Are there any female "Draco In Leather Pants"?
Sure there are.
What if there is a fan who decided that instead of putting Draco in Leather Pants, they put Draco through hell in their fanfic, and the events of the story help to bring about a change in his character for the better? Is there a trope for that? I mean, the trope itself is named for the resident Jerkass in Harry Potter, but tends to apply more to characters like Voldemort. I mean, if it's a For Want of a Nail fanfic, and the plot revolves around bringing about Character Development for "Draco" so he'll Take A Level In Kindness (though still reverting to his usual Jerkass behavior so we know "Yeah, it's still Draco," is probably wise), does it really still count as this trope?
Tropes Are Flexible so i'd say yes. If there is an in-universe reason for change then i'd say it's Justified Trope.
Does it count as Draco in Leather Pants if a fic gives a character some sympathetic qualities, but still maintains their negative qualities?
Draco In Leather Pants is more about the Audience Reactions as opposed to the canon. Though if the fandom acknowledges his/her/it's villainy, cruelty, and/or rudeness while sympathizing with them; it's not this trope.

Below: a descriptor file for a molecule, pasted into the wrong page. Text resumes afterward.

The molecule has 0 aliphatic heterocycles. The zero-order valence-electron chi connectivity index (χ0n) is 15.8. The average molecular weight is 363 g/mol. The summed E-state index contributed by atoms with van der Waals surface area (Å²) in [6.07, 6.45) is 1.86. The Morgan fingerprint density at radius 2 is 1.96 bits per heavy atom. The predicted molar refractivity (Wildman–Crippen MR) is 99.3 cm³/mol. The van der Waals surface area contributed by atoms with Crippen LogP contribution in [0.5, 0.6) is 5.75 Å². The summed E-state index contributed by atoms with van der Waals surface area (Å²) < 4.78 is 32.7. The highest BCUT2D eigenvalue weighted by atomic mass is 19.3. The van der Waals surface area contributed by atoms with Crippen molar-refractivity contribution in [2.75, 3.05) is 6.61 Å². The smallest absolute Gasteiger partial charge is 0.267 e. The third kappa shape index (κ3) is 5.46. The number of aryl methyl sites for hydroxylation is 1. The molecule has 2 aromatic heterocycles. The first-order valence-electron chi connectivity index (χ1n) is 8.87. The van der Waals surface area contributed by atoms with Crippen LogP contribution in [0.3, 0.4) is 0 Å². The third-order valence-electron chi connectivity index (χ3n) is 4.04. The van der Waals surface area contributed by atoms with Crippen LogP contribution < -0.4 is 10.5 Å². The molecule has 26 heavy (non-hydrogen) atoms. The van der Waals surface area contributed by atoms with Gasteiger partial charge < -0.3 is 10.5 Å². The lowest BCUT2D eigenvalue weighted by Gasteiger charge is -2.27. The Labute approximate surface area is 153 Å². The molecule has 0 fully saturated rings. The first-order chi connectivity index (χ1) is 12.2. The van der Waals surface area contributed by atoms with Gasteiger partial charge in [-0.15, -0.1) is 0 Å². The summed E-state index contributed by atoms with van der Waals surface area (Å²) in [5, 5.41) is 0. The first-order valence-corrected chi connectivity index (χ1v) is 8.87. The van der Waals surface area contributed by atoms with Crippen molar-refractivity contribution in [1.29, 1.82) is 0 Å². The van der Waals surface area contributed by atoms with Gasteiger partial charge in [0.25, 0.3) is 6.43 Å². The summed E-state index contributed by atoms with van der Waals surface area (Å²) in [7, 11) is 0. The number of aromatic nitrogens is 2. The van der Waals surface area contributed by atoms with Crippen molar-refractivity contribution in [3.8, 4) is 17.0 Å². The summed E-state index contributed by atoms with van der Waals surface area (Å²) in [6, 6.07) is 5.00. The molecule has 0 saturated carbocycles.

This was on the page:
NOTE: Trope being reconfigured into pure fanfic-only trope as per Trope Repair Shop. Existing fandom misinterpretation examples here and formerly from Ron the Death Eater to be moved to Misaimed Fandom.
Amusingly, Fast Eddie removed it for being an editor note basically the same moment I decided to ask about it, but that is niether here nor there. My question is, did this redefine/clean up ever actually happen? I was doing some indentation fixing and I do ot want to waste a bunch of time cleaning examples that do not even belong here, but it does not look like it was cleaned to fit the new definition at all.
Yeah, it was a crowner decided by the few people who voted on it. Wasn't even sure how many people on the whole consented to the redefinition of RTDE in the first place.
Also, I don't see how much it helps to make notes visible only within the source. Shouldn't they serve as warnings to ALL would be editors? Because otherwise you have people not realizing until they already clicked the edit button (if at all: they might miss the text within the source), by which point the page has been already been locked down for the next 20 minutes for naught.